OAKWOOD -- The Johnson boys basketball team is finding itself in unfamiliar territory these days.
"We're the hunted right now," Knights coach Jeff Steele said. "It's not a role we're used to being in.
"I like it."
Indeed, what's not to like about winning? And Johnson has been doing plenty of that this season, posting an 18-4 record and a perfect 5-0 mark in Region 8-AAAA. In fact, the Knights feel they have a great shot at notching the program's first trip to the state tournament since 2010 -- you just won't hear them talking about it.
"We're just taking it one game at a time right now," Knights guard Ty Cockfield said. "We're not going to get caught up looking ahead."
It's a stance that's both sensible and a little surprising for a team that features just one senior, but with the slate of games facing the Knights down the stretch, Steele says it is a necessity.
"We're trying to stay humble and hungry," Steele said. "We've exceeded expectations so far, but we can't be satisfied with what we've done. We've got some big goals, and the games we've got coming up are going to be as tough as we've had all year."
Johnson will take on three more regular season opponents and two of the three -- Chestatee and Eastside -- promise a postseason-like atmosphere.
"Chestatee is a good shooting team, and they can get hot and burn you," Cockfield said.
"I think the Eastside game is going to be huge, not just because they're a good team, but also because our game with them was postponed, so we've been waiting for it," Johnson point guard Drew Dunham said.
The War Eagles represent Johnson's only local rivalry in Region 8-AAAA, and Chestatee enters Friday's showdown at Johnson on the back of an 8-1 record over its past nine games -- including a razor-thin 71-69 loss to Eastside. (NOTE: The game will be broadcast live on WDUN AM 550/102.9 FM)
"That game worries me," Steele said of the Chestatee showdown. "Yeah we beat them earlier in the year (96-83 on Dec. 7), but that was a while ago. They've gotten better, and they pushed us most of the way in that game."
Featuring deadly shooters such as Keelan Passmore and Jordan Degraff -- who hit nine 3-pointers in Tuesday's 87-81 defeat of Stephens County -- the War Eagles have played their way into contention for a high seed in the upcoming region tournament, which will be held at Johnson.
Yet the Knights will counter with a strong outside presence of their own -- not to mention perhaps the top inside force in northeast Georgia.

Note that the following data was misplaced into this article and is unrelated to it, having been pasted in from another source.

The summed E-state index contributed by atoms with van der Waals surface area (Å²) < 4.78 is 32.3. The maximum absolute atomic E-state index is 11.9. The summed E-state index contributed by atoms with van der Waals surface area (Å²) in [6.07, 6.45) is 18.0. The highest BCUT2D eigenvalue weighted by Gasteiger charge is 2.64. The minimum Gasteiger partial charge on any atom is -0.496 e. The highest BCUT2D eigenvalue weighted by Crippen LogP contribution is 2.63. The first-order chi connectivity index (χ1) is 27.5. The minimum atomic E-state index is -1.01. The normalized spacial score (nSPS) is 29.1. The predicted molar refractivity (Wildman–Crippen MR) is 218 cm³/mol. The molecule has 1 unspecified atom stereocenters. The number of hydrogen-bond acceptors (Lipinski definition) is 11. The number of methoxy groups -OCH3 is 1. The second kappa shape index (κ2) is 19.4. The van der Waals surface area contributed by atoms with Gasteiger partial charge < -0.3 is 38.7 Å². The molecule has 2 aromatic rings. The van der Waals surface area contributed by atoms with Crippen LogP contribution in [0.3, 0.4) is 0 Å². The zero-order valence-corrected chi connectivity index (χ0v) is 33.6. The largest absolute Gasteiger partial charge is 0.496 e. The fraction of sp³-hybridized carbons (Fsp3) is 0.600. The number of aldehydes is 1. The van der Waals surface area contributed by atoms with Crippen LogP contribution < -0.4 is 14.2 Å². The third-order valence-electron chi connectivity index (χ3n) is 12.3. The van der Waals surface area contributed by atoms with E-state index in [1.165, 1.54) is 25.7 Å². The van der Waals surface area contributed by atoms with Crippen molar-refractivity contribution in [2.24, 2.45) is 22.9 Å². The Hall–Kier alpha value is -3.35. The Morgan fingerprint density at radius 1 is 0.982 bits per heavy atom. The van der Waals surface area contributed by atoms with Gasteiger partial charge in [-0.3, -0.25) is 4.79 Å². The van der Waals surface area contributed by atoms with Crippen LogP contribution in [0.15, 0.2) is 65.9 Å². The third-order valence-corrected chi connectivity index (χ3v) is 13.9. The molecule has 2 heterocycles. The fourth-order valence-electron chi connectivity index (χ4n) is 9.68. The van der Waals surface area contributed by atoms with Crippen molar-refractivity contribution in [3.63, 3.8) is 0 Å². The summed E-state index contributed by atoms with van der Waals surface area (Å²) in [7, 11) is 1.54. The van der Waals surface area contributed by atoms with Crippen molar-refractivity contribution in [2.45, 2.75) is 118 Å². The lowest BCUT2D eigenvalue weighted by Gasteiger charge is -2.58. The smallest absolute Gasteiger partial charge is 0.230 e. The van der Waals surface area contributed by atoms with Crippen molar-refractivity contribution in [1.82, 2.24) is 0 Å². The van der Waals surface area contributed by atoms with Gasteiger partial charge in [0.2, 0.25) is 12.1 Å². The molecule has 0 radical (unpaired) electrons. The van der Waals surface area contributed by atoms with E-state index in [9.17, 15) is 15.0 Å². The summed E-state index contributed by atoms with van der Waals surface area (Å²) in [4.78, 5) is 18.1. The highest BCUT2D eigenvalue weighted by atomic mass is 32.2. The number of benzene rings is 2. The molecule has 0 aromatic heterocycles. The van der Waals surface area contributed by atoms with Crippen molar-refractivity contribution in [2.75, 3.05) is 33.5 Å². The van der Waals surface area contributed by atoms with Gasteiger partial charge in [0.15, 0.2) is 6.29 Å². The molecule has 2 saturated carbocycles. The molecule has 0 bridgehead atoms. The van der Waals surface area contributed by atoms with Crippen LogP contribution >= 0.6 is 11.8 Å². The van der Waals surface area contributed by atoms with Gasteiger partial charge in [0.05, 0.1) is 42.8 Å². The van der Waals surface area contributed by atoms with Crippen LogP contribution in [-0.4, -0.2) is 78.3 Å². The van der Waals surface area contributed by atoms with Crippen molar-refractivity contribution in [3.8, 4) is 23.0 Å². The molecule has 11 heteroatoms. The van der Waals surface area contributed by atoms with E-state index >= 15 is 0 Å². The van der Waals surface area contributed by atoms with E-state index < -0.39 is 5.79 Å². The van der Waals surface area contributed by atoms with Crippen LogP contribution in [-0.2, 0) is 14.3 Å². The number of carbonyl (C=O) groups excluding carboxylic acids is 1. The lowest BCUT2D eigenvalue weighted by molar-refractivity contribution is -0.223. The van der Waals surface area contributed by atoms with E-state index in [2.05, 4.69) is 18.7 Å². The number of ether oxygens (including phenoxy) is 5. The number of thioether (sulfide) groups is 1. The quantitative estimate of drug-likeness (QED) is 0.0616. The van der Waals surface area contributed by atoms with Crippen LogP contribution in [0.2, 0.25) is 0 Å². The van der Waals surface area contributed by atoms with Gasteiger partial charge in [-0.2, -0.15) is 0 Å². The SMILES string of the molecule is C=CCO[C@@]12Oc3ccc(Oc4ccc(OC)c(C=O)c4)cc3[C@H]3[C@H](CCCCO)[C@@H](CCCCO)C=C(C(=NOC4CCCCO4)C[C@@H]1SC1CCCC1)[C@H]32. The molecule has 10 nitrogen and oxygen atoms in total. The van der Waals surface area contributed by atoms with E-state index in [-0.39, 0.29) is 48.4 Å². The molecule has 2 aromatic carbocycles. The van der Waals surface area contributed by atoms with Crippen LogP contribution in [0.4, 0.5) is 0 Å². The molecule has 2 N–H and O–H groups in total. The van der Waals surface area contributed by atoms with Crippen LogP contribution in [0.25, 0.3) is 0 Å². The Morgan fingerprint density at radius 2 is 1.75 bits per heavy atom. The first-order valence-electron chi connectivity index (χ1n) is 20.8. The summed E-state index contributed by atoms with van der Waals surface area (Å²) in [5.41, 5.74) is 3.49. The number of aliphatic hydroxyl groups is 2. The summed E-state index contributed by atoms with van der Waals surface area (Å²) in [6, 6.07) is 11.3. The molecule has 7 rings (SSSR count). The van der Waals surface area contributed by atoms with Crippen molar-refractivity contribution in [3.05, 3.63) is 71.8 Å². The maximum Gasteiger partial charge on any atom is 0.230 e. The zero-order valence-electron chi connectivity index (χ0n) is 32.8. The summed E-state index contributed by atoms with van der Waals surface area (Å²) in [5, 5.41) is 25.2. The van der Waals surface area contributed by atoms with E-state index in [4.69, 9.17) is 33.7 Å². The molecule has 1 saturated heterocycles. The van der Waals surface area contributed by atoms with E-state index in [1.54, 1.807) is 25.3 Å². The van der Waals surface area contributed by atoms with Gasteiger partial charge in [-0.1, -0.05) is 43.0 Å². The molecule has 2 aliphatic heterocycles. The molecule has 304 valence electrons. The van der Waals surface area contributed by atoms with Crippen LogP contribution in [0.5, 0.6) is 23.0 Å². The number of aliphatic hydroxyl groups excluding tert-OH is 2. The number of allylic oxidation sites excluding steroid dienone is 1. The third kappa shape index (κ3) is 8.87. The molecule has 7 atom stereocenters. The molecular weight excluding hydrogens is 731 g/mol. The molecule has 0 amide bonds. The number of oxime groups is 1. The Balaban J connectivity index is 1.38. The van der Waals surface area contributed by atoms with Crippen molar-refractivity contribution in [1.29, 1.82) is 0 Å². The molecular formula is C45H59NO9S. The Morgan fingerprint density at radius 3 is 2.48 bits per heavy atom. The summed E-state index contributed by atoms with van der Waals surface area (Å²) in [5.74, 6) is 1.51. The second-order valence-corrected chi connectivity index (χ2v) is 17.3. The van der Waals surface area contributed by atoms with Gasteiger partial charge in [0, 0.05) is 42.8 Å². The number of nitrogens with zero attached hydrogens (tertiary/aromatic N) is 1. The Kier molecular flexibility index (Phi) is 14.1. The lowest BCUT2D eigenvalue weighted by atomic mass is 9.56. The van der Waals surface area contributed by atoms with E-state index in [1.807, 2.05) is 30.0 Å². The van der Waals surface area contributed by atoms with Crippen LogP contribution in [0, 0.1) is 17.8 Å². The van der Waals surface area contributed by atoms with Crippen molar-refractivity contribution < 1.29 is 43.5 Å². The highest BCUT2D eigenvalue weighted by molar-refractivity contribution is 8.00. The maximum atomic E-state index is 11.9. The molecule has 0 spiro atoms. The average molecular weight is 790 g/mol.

The lone Johnson senior, Montrell McKenzie leads the team in scoring at 16.3 points per game, as well as averaging 14 rebounds per game. In fact McKenzie has missed out on posting double digit scoring and rebounds in just one game this season.
"He's not real vocal, but he leads by how he plays -- I love that kind of player," Steele said of McKenzie. "And I've seen a real sense of urgency out of him since we began playing the region schedule."
The towering 6-foot-6 center has the ability to dominate the paint, posting 58 blocks this season.
"Even if he doesn't block a shot, he alters most of them, and he keeps people thinking about him in there," Steele said.
It's a part of the game the senior relishes.
"I love playing defense," McKenzie said. "This season's been a lot of fun. And if we all play defense and rebound, we win games."
That attitude has helped Johnson continue to prosper despite some hot and cold offensive outputs over the past few contests.
"We're still not playing as good as we can play," Steele said. "We shot 10 percent from 3-point range in our last several games before we had a little breakout on Tuesday (going 5-for-9 from beyond the 3-point arc in a 79-54 win over Monroe Area). But we still won all those games, so that's a good sign."
Beyond McKenzie, the Knights feature a strong starting five that includes the slashing Cockfield (15.6 points per game), oustide shooters Carter Cagle (10.3 ppg, 44 made 3-pointers) and Roderick English (11 ppg, 27 made 3-pointers) and Dunham (7.8 ppg, 5.9 assists per game). James Hodges (8.2 ppg) also features off the bench.
"Unlike most high school teams, you have to guard all of our players, because they can all score," Steele said. "They're good kids. They're hungry to win. And they all kind of fell into their roles, and everything has worked out nicely."
Steele attributes much of that success to time the team spent working together in the preseason with the Elite Hoops group.
"They went and worked with three different coaches, two nights a week for seven weeks, and that made a huge difference," Steele said. "That's why a team this young can play so well so early."
And now that the season is winding down, members of the team admit that time served to help build a successful foundation.
"That was big," Dunham added. "We didn't have Ty (who transferred in at the start of the school year) in the summer, so that was like his summer with us, and we all got to know each other. We worked on fundamentals and got in shape."
For the next few days, however, all the Knights want to think about is what is to come, and what they must do to make all that hard work pay off in the biggest of ways.
"Getting back to state would be huge, but we have to focus on region first," McKenzie said.
So far that hasn't been much of an issue.